Hitting the points we mentioned Sunday and Monday (but better, backwards and in heels), Mr. O'Neill updates a 2005 opinion piece:
Osama bin Laden started life as a super-rich Saudi boy who later went to fight against the Soviet communist infidels on behalf of Ronald Reagan and Margaret Thatcher. Now, according to his latest message, released over the weekend, he is a born-again anti-capitalist, more worried about corporations than communism, and more frightened by global warming than by irreligious regimes.
Sounding like a weird-beard version of Naomi Klein, bin Laden bashes corporations for controlling the political system in the West. He explains the American Democrats’ failure to stand up against the war in Iraq on the basis that ‘the democratic system permits major corporations to back candidates, be they presidential or congressional’, and the Democrats have been ‘bought off’ by the corporations just like everyone else.
He also entertains popular Western conspiracy theories about the assassination of President John F Kennedy. He claims Kennedy was killed because he ‘deviated from the general line of policy [on Vietnam] and wanted to stop this unjust war’. Apparently this ‘angered the owners of the major corporations who were benefiting from [the war’s] continuation’. ‘And so Kennedy was killed, and al-Qaeda wasn’t present at that time, but rather those corporations were the primary beneficiary from his killing.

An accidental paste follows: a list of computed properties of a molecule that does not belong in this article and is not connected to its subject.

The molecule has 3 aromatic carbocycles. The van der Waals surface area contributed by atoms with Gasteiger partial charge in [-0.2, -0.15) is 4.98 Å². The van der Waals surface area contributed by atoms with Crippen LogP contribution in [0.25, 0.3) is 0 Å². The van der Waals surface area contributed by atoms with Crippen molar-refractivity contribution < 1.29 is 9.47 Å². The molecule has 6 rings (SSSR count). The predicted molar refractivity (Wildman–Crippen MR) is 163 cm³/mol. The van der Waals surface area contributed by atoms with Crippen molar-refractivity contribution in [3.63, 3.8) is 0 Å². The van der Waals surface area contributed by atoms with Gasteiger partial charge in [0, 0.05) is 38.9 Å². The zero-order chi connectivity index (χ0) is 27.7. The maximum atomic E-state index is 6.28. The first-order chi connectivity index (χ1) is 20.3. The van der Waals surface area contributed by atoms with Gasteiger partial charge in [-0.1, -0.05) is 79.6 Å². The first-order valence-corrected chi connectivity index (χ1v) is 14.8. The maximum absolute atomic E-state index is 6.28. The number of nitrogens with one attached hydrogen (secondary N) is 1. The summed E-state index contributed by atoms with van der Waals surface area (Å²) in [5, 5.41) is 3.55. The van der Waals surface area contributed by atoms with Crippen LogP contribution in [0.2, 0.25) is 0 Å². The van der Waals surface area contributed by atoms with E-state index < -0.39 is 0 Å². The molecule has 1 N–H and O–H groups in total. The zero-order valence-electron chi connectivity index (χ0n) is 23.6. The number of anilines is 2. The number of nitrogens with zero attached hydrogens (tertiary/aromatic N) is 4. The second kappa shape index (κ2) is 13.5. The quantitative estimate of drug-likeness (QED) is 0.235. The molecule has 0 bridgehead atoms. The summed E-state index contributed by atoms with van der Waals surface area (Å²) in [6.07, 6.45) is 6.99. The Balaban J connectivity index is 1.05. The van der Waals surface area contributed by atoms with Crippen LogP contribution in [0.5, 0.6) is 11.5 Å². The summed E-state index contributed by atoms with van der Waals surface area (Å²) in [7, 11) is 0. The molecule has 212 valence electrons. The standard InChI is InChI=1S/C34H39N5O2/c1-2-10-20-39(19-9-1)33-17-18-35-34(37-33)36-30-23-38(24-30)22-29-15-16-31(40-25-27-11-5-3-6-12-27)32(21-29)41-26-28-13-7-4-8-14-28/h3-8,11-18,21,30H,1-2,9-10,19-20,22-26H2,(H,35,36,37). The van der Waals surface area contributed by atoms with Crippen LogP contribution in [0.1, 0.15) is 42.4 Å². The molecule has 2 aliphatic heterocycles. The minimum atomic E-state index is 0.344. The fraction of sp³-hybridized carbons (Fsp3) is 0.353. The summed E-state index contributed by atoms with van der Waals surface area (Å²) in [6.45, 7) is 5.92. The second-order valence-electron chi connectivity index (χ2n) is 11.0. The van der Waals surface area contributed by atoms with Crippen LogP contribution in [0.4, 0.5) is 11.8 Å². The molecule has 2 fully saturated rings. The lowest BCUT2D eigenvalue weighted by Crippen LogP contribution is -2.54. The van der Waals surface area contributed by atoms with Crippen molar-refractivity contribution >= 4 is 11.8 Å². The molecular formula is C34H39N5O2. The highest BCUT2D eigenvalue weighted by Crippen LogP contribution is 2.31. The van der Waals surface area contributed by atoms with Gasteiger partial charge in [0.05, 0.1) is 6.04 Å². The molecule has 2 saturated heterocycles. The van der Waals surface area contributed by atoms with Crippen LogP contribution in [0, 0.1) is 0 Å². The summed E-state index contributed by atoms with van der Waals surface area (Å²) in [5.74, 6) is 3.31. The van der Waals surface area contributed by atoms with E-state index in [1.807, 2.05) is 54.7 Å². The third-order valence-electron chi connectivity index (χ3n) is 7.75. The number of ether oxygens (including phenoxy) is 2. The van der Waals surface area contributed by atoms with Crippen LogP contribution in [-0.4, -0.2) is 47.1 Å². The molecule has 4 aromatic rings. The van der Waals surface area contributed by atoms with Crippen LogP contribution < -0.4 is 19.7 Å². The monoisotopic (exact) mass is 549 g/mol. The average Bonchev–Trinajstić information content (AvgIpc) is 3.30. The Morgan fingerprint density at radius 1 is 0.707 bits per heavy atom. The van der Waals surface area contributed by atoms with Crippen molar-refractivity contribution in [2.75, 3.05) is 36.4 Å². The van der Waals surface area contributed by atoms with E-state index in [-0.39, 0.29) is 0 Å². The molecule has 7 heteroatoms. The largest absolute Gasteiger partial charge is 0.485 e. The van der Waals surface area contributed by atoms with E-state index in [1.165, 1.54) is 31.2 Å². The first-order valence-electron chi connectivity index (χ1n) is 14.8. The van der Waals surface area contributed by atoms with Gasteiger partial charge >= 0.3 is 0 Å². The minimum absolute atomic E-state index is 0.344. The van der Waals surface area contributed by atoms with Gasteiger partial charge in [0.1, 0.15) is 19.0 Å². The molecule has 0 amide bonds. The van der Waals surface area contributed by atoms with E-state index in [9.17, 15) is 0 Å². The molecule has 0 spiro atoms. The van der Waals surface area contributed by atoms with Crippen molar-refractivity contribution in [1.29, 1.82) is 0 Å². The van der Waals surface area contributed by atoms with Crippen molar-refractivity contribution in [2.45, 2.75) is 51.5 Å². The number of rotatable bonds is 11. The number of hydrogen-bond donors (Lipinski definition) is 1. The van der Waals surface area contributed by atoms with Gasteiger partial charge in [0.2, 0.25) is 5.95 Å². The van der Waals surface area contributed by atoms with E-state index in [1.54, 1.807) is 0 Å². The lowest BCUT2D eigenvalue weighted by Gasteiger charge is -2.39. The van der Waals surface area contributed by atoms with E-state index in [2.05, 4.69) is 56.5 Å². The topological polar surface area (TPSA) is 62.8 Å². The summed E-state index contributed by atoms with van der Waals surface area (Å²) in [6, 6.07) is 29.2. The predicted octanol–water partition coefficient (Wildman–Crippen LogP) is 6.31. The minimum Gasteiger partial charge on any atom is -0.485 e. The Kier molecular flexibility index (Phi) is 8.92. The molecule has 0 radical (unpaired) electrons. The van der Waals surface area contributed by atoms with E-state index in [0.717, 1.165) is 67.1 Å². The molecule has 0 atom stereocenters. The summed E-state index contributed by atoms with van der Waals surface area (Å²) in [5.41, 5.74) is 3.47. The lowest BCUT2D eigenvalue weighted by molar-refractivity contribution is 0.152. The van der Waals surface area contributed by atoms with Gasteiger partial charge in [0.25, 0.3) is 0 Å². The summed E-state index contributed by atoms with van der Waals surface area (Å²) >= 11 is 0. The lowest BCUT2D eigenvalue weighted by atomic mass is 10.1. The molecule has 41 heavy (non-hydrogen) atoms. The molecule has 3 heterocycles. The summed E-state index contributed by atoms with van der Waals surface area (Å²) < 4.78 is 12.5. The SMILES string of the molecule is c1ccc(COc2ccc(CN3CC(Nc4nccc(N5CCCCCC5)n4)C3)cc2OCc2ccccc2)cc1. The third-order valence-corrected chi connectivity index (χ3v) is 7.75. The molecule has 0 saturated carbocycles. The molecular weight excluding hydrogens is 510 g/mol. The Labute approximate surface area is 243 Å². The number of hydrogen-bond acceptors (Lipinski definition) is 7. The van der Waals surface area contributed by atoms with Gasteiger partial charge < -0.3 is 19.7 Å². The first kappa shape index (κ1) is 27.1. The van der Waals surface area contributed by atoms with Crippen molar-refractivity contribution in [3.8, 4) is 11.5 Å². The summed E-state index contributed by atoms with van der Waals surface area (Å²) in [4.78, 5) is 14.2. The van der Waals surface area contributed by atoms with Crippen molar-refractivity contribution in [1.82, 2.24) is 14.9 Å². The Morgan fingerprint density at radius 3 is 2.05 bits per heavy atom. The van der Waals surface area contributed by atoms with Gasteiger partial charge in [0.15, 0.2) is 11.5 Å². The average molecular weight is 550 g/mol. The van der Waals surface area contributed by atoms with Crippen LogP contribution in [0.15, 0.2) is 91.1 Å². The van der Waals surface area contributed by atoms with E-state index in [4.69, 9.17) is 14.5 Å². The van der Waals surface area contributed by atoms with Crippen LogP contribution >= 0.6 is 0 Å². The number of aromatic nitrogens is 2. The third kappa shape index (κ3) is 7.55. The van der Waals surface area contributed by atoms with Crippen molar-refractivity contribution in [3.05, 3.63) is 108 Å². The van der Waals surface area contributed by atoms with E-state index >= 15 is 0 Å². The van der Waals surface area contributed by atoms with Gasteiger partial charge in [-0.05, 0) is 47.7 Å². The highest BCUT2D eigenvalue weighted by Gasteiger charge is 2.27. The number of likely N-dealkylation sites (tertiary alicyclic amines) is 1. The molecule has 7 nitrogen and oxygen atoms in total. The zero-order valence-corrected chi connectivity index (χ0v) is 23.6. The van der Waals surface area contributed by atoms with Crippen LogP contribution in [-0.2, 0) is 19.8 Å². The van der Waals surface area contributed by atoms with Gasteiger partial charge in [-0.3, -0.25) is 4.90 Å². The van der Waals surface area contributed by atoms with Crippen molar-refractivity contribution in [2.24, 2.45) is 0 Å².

And the war continued after that for approximately one decade’, says bin Laden. Here, bin Laden parrots what has become a familiar line in Western, especially American, discourse: that Kennedy was a Good president, and was likely done in by an evil American cabal.
It seems bin Laden is also a fan of Noam Chomsky, especially Chomsky’s theory on how the authorities use the media to ‘manufacture consent’.
‘Among the most capable of those from your own side who speak to you on this topic and on the manufacturing of public opinion is Noam Chomsky, who spoke sober words of advice prior to the war, but the leader of Texas doesn’t like those who give advice’, said bin Laden.
It’s highly unlikely that the figurehead of a largely clapped-out terror organisation holed up in a cave in the middle of nowhere has a collection of Chomsky’s books on his stone shelves – but he may have read about Chomsky’s views on numerous anti-war websites, or have been advised that Chomsky is a leading critic of the Bush administration by those al-Qaeda associates who visit him and who seem to garner most of their information from the worldwide web.
As I argued in Reason magazine in May 2006: ‘Bin Laden is a blogger....
We had the same thought yesterday. There's more at Spiked.